Ejection Injury to the Spine in Small Aviators: Sled Tests of Manikins vs. Post Mortem Specimens
Authors: Salzar, Robert S.; Bolton, James R.; Crandall, Jeff R.; Paskoff, Glenn R.; Shender, Barry S.
Source: Aviation, Space, and Environmental Medicine, Volume 80, Number 7, July 2009 , pp. 621-628(8)
Publisher: Aerospace Medical Association
Abstract:Salzar RS, Bolton JR, Crandall JR, Paskoff GR, Shender BS. Ejection injury to the spine in small aviators: sled tests of manikins vs. post mortem specimens. Aviat Space Environ Med 2009; 80:621-8.Introduction: This study presents the results of seven aerospace manikin and three post mortem human surrogate (PMHS) horizontal deceleration sled tests. The objective of this study was to establish a body of baseline data that examines the ability of small (fifth percentile) manikins to predict whole-body kinematics associated with aircraft ejection, and whether currently available head and neck injury criteria are applicable in these situations. Methods: Subjects were exposed to a short-duration local z-axis sled pulse while horizontally seated and restrained in an ejection seat. Test subjects included instrumented fifth percentile female and male manikins, and two small (163.8 cm, 48.3 kg; 143.5 cm, 48.6 kg) female and one small (166.2 cm, 54.3 kg) male PMHS. Results: The anterior (local x-axis) translations of the PMHS heads were less than those observed in the manikin tests, but the local z-axis translations of the PMHS heads were greater than those of the manikins. Z-axis translations of the manikins' T1 were generally similar to those of the PMHS T1, but the anterior x-axis translations of T1 were greater in the PMHS. The neck injury criterion (Nij) tended to under-predict observed injury (primarily ruptures of the posterior ligaments at C4-5, T2-3), and the Beam Criterion (BC) tended to over-predict observed injury for small occupants. The USN/USAF neck injury criteria (NIC) performed best in predicting the observed injuries. Discussion: Present manikin designs do not predict the kinematics of PMHS in ejection tests. Further refinement of existing injury criteria is required to accurately predict location and severity of ejection-induced injuries.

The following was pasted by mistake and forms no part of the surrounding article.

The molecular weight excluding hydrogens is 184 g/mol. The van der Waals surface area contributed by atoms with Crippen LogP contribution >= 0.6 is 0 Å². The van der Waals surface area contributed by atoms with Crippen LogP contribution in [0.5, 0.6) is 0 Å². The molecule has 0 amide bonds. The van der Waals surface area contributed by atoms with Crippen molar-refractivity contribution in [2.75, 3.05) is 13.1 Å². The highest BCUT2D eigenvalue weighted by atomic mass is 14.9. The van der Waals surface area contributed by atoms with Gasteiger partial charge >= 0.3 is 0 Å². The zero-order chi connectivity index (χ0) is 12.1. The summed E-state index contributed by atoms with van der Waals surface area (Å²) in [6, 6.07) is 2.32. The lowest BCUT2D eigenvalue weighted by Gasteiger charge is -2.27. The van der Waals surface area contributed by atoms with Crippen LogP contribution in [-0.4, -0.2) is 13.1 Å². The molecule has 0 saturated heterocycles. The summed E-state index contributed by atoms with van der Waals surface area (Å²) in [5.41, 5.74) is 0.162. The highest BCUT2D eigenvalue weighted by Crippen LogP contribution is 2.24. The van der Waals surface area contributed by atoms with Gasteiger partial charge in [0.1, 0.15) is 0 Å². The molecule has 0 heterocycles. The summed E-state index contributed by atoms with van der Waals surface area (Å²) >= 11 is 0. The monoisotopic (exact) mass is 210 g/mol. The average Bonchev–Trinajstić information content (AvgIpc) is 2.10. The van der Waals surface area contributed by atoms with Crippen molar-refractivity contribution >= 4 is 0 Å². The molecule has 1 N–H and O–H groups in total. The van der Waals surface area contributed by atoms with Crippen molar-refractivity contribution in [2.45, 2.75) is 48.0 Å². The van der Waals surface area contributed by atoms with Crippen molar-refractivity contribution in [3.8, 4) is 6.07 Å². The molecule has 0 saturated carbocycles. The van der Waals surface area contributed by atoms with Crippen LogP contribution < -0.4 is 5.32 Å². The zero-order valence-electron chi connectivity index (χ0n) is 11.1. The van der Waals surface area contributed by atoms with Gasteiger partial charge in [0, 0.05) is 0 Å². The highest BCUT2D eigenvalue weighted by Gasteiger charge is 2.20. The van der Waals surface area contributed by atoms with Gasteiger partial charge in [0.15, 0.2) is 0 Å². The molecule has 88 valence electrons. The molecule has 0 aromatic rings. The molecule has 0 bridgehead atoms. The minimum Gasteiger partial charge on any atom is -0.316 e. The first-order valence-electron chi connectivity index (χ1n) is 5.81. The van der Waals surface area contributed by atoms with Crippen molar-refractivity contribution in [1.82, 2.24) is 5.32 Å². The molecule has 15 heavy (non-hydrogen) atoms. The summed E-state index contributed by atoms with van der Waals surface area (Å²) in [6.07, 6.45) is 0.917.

Document Type: Research article
Publication date: 2009-07-01
- The peer-reviewed monthly journal, Aviation, Space, and Environmental Medicine (ASEM) provides contact with physicians, life scientists, bioengineers, and medical specialists working in both basic medical research and in its clinical applications. It is the most used and cited journal in its field. ASEM is distributed to more than 80 nations.
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